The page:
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Environment

"Messaging" the War on Climate Change

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So CAP's chief global warming propagandist and attack dog will be lecturing on"messaging" next month. I can hardly wait. And here I thought all along that Romm was leading by example with those endless Memos to the Media, nasty hominem attacks, and repetitive self-referencing to his own previous blog posts. There was a recent deceptively simple comment on Climate Progress that captures just how hard it will for climate advocates to rely on "messaging" as their secret weapon:

Tackling climate change means mobilizing the country (and the world) much like efforts involved in WWII. That will involve motivating substantially more people and institutions than are involved now. The usual partisan lenses are not helpful in this context.

That sounds about right to me. Yet how do you motivate a country or world when the enemy is a complex, amorphous, slow moving event like human-induced climate change? Hitler and Mussolini and Pearl Harbor were strong motivating forces. Global warming, despite its potentially catastrophic impacts, presents no such clear and present danger. There's no way around that. So how do you "message" that? For good measure, consider that we're still fighting two wars that, as Bob Herbert recently observed, are now virtually ignored by most Americans:

There's an economy to worry about and snappy little messages to tweet. Nobody wants to think about young people getting their faces or their limbs blown off. Or the parents, loaded with antidepressants, giving their children and spouses a final hug before heading off in a haze of anxiety to their third or fourth tour in the war zones.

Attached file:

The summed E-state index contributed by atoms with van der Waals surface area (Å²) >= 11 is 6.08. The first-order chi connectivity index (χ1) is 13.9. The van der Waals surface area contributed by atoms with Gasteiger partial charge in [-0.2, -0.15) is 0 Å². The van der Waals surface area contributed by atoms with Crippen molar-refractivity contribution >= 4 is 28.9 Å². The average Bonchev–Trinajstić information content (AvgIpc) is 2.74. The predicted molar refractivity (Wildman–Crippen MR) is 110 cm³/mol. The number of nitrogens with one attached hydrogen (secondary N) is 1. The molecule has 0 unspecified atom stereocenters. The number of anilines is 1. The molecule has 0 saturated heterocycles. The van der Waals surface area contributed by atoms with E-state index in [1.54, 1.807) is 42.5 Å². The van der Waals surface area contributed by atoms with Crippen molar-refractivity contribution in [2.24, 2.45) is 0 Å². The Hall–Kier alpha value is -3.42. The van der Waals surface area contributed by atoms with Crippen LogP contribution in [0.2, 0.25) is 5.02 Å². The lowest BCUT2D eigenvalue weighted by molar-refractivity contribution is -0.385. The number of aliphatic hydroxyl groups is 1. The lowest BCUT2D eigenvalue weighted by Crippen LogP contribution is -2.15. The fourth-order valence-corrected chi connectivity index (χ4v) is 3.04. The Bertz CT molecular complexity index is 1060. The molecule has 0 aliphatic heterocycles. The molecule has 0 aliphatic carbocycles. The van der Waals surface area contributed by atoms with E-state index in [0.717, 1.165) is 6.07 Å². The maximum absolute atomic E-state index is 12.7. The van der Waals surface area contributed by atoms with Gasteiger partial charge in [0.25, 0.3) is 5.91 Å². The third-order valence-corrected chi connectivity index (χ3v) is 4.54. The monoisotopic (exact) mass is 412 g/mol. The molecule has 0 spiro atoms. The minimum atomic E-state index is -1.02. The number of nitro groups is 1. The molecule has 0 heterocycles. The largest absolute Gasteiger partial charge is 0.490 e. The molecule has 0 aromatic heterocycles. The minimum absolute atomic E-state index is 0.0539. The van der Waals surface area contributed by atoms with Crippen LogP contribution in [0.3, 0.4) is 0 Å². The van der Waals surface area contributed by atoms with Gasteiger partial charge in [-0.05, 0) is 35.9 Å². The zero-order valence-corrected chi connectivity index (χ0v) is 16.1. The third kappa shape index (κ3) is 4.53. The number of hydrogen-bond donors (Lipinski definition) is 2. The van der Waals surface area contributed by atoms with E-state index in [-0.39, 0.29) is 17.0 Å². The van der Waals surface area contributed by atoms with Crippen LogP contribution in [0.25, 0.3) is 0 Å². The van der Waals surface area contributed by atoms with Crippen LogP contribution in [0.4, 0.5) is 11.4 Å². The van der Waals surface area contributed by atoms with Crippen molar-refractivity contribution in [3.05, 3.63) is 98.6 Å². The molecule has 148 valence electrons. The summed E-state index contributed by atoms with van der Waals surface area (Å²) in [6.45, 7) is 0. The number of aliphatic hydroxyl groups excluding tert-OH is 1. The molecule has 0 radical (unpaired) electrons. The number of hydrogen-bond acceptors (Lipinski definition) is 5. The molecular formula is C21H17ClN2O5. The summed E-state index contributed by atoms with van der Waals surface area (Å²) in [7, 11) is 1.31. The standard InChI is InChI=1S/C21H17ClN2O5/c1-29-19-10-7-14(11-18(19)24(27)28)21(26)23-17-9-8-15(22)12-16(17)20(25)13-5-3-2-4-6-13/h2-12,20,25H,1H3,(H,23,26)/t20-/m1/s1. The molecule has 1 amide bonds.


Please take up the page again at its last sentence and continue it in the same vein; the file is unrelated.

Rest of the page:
Herbert has written often and eloquently about the lack of shared sacrifice with respect to Iraq and Afghanistan. Regarding the latter, he writes in his latest column that

if this war, now approaching its ninth year, is so fundamental, we should all be pitching in. We shouldn't be leaving the entire monumental burden to a tiny portion of the population, sending them into combat again, and again, and again, and again ...

The same goes for stopping the buildup of greenhouse gases. If it's that monumental, then it should be something most citizens buy into. But if Americans have little shared purpose regarding two wars being fought in their names, imagine how difficult it will be motivating them to tackle climate change? So yeah, I'm looking forward to seeing how Romm plans to "message" the war on climate change.

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